The “T” Word: Tonalism

July 7, 2010 Leave a comment

George Inness in his studio

Have you thought at times that technology, in spite of its usefulness, has also encroached upon your peace of mind, your serenity, your need for inspiration from sources other than television and the internet? If so, you probably shared the feelings of Americans who more than a century ago became weary of the many new inventions that were intended to make life better as the industrial revolution evolved.

These were not old fogies who couldn’t deal with inevitable change, for they welcomed progress, but they were also romanticists unwilling to trade nature for technological advancement. Art historians have referred to them as Tonalists.

Read more…


Local and Specific: How Painters Created Modern Lanscapes (by Looking in their Own Backyards)

June 16, 2010 Leave a comment

Click for more information...

“Local and specific” refers to the post-Hudson River School focus away from grandiose and Sublime imagery of America’s wilderness toward specific areas of the landscape: quiet, intimate corners of land with which the artist is personally familiar. The most intimate landscape was both more informal and less composed.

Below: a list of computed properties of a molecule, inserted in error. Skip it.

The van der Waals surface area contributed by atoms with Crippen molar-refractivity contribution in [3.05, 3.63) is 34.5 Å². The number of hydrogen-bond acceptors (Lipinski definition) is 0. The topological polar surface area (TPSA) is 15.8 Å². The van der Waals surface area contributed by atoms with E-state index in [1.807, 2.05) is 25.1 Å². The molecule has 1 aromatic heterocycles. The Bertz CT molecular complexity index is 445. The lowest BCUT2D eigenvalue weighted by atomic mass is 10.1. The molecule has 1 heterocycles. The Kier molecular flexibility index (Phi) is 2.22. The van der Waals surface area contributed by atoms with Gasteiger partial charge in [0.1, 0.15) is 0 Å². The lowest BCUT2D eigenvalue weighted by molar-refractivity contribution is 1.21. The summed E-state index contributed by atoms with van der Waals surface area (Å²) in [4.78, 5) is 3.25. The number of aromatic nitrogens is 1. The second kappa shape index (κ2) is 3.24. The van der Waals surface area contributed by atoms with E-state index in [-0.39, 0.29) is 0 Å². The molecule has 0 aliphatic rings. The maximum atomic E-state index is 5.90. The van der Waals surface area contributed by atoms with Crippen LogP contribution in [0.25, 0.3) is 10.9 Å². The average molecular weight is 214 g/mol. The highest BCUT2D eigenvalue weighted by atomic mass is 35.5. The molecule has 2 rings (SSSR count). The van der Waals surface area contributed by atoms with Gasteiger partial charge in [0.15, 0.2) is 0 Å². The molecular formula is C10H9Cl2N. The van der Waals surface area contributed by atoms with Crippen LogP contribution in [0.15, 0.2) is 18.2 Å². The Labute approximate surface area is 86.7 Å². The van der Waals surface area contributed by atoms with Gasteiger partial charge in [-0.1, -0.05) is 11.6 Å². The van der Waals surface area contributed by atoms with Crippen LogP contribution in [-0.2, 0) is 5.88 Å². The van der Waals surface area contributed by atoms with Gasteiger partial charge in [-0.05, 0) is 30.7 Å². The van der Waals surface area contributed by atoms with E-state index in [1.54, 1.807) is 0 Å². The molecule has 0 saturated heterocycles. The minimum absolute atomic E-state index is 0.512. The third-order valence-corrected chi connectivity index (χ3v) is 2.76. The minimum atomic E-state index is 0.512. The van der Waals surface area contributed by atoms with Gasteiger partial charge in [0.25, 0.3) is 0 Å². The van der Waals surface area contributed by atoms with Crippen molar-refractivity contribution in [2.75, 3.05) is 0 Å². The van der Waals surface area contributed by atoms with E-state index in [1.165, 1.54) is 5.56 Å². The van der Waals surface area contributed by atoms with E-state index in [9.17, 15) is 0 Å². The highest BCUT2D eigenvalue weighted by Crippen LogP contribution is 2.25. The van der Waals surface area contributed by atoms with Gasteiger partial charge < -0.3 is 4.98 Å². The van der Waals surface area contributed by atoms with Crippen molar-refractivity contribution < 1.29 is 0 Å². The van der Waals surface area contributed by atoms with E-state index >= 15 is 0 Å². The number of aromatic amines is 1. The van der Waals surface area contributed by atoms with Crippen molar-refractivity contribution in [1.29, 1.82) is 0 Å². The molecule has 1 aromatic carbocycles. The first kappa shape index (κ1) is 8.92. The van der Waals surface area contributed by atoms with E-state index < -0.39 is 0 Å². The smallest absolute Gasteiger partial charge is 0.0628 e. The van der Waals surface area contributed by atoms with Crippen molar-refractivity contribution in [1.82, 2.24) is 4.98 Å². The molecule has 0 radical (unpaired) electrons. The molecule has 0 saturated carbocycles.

Click here to continue reading…

Pretty Young Things

February 18, 2010 Leave a comment

It was the period of the women’s suffrage movement at the turn of the century…
The fight for equality in the field of Fine Art was just as difficult as their fight for the vote. For the most part, American women painters who worked in the late 19th and early 20th centuries got a raw deal from their male counterparts. Their unenviable lot in life owed mostly to male chauvinism inside and outside of the art community. It was bad enough for a talented, beginning male student but nearly impossible for a young woman to become a successful professional artist. The odds were not in their favor. Usually their efforts, regardless of quality, were sidestepped by the art hierarchy because they were looked upon not as serious art students but as pretty young things seeking husbands.

Click here to read on…

Categories: Artists Tags: , ,

The Good Life

February 16, 2010 Leave a comment

“It was a way of life in a special world for the successful artist of the late nineteenth century; art and life were one, and the pursuit of harmony and tranquility were goals of living as well as painting.”

Richard J. Boyle,  “American Impressionism,” 1974 [p. 179]

Such an idealistic quest was part of the American Genteel Tradition. The ultimate goal was to become financially successful, to fit into society, and to enjoy such luxuries as owning summer homes, hiring cooks and servants, and traveling world-wide to exotic painting locales. No longer a romantic, eccentric recluse, the successful American artist was invariably a well-groomed, business-minded cosmopolitan who knew how to market his “product” and to promote himself (or in some cases, herself) through networking in organizations and exhibitions.

Click here to read more…

The “V” Word

February 11, 2010 2 comments